First keynote from Prof. Angela McFarlane, University of Bristol, UK. She reported aon several BECTA projects and the learning from this, in particular to not assume that ALL young people are able to cope with technology just because they were born into it. Students also often do not have the metacognitive schools to be able to contextualize which technology to use and how to best use them. Mlearning best at providing opportunities to reiterate, reinforce or reflect on leanring.
Second keynote from Mark Niemes from the elearning Industry Association of Victoria. He made good use of clicker technology to bring across the message of devices, content and context & how these were interrelated and that each needed to be taken into account in any form of learning.
Paper presentations started after lunch. First paper I attended from Dr. Elizabeth Hartnell-Young, providing a need to have some philosophies of learning to underpin mlearning practice. Good examples from the use of mlearning (1 mobile phone, 2 PDAs) in English schools. Teachers with a good grounding in classroom teaching and interested in utilizing technology to enhance student learning were the most effective.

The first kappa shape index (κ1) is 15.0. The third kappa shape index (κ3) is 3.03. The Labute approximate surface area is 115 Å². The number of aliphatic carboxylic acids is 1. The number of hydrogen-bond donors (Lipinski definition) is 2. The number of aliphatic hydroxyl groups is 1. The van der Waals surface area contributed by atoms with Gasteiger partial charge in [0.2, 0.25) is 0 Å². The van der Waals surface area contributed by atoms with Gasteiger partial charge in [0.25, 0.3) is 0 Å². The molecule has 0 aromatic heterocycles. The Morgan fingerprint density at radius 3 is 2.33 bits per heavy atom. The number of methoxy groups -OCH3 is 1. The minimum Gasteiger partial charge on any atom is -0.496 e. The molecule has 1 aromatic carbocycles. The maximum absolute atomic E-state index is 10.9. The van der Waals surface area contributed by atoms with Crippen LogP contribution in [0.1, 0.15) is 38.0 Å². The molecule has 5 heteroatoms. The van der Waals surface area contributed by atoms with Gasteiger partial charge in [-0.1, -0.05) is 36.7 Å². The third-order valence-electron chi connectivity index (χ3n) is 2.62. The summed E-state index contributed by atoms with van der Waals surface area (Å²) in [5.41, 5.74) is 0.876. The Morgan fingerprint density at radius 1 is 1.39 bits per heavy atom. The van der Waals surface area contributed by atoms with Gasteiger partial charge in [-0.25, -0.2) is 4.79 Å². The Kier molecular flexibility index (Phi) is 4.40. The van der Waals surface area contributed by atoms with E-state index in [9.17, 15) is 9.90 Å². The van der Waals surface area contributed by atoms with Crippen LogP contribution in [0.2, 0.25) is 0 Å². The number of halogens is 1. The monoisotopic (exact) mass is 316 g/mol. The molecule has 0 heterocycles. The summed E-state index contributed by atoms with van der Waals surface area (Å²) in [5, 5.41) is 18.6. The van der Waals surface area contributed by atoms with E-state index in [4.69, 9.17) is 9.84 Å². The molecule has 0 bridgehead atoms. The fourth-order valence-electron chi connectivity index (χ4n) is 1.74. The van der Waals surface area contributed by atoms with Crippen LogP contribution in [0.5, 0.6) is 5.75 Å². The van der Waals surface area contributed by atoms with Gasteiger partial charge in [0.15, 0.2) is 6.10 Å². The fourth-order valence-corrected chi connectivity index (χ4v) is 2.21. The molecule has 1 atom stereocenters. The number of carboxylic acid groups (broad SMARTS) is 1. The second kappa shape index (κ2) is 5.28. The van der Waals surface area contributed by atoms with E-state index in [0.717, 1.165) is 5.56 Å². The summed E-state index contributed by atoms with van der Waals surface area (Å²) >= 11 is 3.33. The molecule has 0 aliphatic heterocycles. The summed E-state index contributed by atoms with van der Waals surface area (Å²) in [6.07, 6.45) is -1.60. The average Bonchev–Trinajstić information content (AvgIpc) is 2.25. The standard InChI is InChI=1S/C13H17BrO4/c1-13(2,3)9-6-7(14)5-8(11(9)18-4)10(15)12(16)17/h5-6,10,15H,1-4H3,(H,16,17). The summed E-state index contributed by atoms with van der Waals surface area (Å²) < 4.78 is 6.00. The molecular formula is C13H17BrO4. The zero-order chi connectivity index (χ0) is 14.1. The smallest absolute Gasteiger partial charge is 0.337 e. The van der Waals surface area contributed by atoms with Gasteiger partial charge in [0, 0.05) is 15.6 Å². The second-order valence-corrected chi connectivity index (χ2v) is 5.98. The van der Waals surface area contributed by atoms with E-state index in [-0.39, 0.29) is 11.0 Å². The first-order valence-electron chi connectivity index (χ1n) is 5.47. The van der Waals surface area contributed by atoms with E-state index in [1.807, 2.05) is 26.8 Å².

Then Leonard Low’s good overview of the Australian standards on mlearning. Mostly work on the areas of content creation, content support, content delivery and platforms.
Report recommends to develop for capability with ‘minimum requirements’, exploit capabilities of more advanced devices either adaptivity or by providing alternatives, minimize demands on processor, memory and display and use open formats. A easy guide by John Smith & Mary O’Connell also available.
Simon So’s study of the preception of mobile phones for teaching and learning with pre-service teachers (in their early 20s) at Hong Kong Teachers College. These teachers were studying to become IT teachers & it was important to find out if they were comfortable with the concept of using mobile phones in their future roles as teachers. Usage rates of mobile phones was high (over 1000 minutes talk time a month) and their curiosity on using mobile phones for teaching and learning was high. The future for mobile learning in usage in Hong Kong schools looks bright!
A more efficient way of transmitting videos over the mobile network was presented by Dr. Ankush Mittal from Mentor Graphics. A challenge is the many mobile phones on the market and videos have to be customised to the different screen sizes, OS and the size of the video file to be downloaded. A solution is to select objects on the video and to classify them by importance for learning. Import objects are encoded to be viewed as video but less important objects can be viewed as stills plus audio. Learnt lots about the technical aspects of video compression, transmission codes and how mobiles handle video files.